From the TEDBF thread:
Manish_Sharma wrote:Eyes of the world are opening towards farce of 5th generation stealth scam.
Study what the US Air Force is saying carefully. They are still fielding an Air-Wing worth (60-80 aircraft per year) of F-35A's a year through the end of the program (in the 2030s), but what this study is going to focus on is primarily around what to do with the low end fleet i.e. Do They:
Option 1/X- Upgrade older aircraft to newer baselines which gets you X (higher performance) but misses out on Y (like life-cycle-cost savings)
Option 2/X- Buy new old aircraft as was done on the F-15EX approach led by Secretary of Defense and CAPE (you get higher performance but it misses out on some of the things they are doing that can help them sustain aircraft better)
Option 3/X- Buy new types not yet in service like a T-7A derived light attack aircraft which is a long standing need of the US Air Force that has been getting deferred over the last 3-5 years (Textron literally self-funded a completely new aircraft to meet that need) etc. etc.
It is a fleet mix study. You need to replace the Active AF units. The Air National Guard needs to modernize, and same for the Air Force reserve squadrons. What does that modernization mix look like? Do you upgrade older aircraft, or retire them as planned and replace them with new old aircraft. How does this fit into the announced growth plans for the tactical fleet? Can you grow squadron strength using an acquisition approach developed before the need to grow was identified? These are the things he wants to study.
Not that "stealth is a scam" or anything as absurd as the claim being made.
Proof - F-22, NGAD, F-35, B-21, RQ-180 and probably other classified platforms either fielded, in development or planned. Expand the list to cover international efforts. Why do you think the AMCA and Ghatak exist?What the USAF Chief is saying is that there is value in exploring competing the low-end fighter, unlike what they did when they decided to (or were asked to) simply stop the F-15C upgrade program, retire those aircraft, and transition the Air National Guard units to the F-15EX.
Similar decisions need to be taken by the ANG's F-16 fleet and the future of the US Air Force in general since they need about 100-120 new tails a year to both modernize and grow, and with the the F-35A and F-15EX mix they will only get to about 80-90 aircraft at best. Even if they don't aim to grow their fighter fleet, they still need about 100 new aircraft deliveries a year to make a sizable dent on the fleet-age i.e. retire 800-1000 older aircraft in the coming 10 years and replace them with new build aircraft.
There are a few Guard and reserve units that you want to have for the "high-end fight" or focused on missions that are absolutely critical (like intercepting enemy aircraft, and Cruise missile defense of the homeland). This will be reflected in their training, and mission focus. But besides those, the vast majority of them are generally single mission focused oriented. Whether that is sitting on alert and launching to intercept Russian bombers off of Alaska, or doing the homeland defense mission and overwatch mission. A bulk of them are generally just training for light ground attack with some Air to Air mixed in. They aren't training for high end SEAD, or trying to defeat very advanced threats. So how do you modernize these units? Do they need a spanking new highly capable multi-role fighter (like F-22, F-35, or even F-15EX)? Can they use these platform to its full capacity given how they train and how they are equipped and manned? If not, is a new build F-16 V the best solution or can even more "lower-end" / cheaper / easier to sustain options be considered? If you have to chose between the Textron Scorpion and the F-16V the latter is going to be preffered because it gets you more options. But if you throw a Boeing T-7 derived light attack aircraft in the mix then that decision wouldn't be that clear cut as it were if you were evaluating the options that you had a few years ago. In 2023 (study year) they will have options. If they decide to (say) upgade 150 less F-16's and retire them and replace them, they need not just buy new build F-16V's because it is the only such aircraft currently in production.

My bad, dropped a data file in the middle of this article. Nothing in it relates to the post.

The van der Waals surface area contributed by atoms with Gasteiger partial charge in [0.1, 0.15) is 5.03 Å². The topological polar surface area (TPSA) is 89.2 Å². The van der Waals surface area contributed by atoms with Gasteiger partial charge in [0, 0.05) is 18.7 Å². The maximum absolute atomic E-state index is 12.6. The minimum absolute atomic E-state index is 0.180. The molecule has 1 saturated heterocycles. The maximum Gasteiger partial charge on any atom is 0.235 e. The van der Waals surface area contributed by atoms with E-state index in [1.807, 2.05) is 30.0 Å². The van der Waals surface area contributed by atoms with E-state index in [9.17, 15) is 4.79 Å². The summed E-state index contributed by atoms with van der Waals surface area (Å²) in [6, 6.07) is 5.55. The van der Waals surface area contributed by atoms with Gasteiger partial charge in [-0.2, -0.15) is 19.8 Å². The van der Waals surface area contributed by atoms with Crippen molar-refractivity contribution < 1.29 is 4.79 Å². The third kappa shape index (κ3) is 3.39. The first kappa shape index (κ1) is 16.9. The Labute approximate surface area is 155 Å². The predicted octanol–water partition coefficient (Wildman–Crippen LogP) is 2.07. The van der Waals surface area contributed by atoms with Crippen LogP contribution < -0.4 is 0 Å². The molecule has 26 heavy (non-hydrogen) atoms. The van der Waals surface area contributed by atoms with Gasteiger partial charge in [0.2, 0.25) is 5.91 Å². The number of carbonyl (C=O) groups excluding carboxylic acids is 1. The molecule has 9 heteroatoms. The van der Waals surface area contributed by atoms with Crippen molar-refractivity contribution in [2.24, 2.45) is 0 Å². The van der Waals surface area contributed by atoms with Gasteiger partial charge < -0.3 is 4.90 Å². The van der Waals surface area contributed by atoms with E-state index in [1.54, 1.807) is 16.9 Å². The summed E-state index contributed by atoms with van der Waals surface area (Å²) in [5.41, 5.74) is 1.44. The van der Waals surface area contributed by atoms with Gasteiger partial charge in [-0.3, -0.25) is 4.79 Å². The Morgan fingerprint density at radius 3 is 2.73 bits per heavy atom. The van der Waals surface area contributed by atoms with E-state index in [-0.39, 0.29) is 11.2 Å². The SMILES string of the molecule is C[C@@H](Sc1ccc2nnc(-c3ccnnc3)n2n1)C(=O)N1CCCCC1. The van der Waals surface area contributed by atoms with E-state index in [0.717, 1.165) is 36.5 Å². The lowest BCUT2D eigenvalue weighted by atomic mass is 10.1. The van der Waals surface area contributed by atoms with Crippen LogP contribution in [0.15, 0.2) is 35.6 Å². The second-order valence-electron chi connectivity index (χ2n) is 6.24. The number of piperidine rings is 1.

The NGAD approach of very rapidly creating new designs, or variants of existing designs, is an approach he wants to study not only for the high end aircraft (like a 6th gen. fighter, B-21 variants etc) but also to lower end needs (like what to replace Guard and Reserve units with). This is a good approach. You have invested a lot in validating your OMS and digital design tools and have built a spanking new 6th gen demonstrator in record time. No reason not to apply the same approach and validated tools on solving some of the lower-end problems.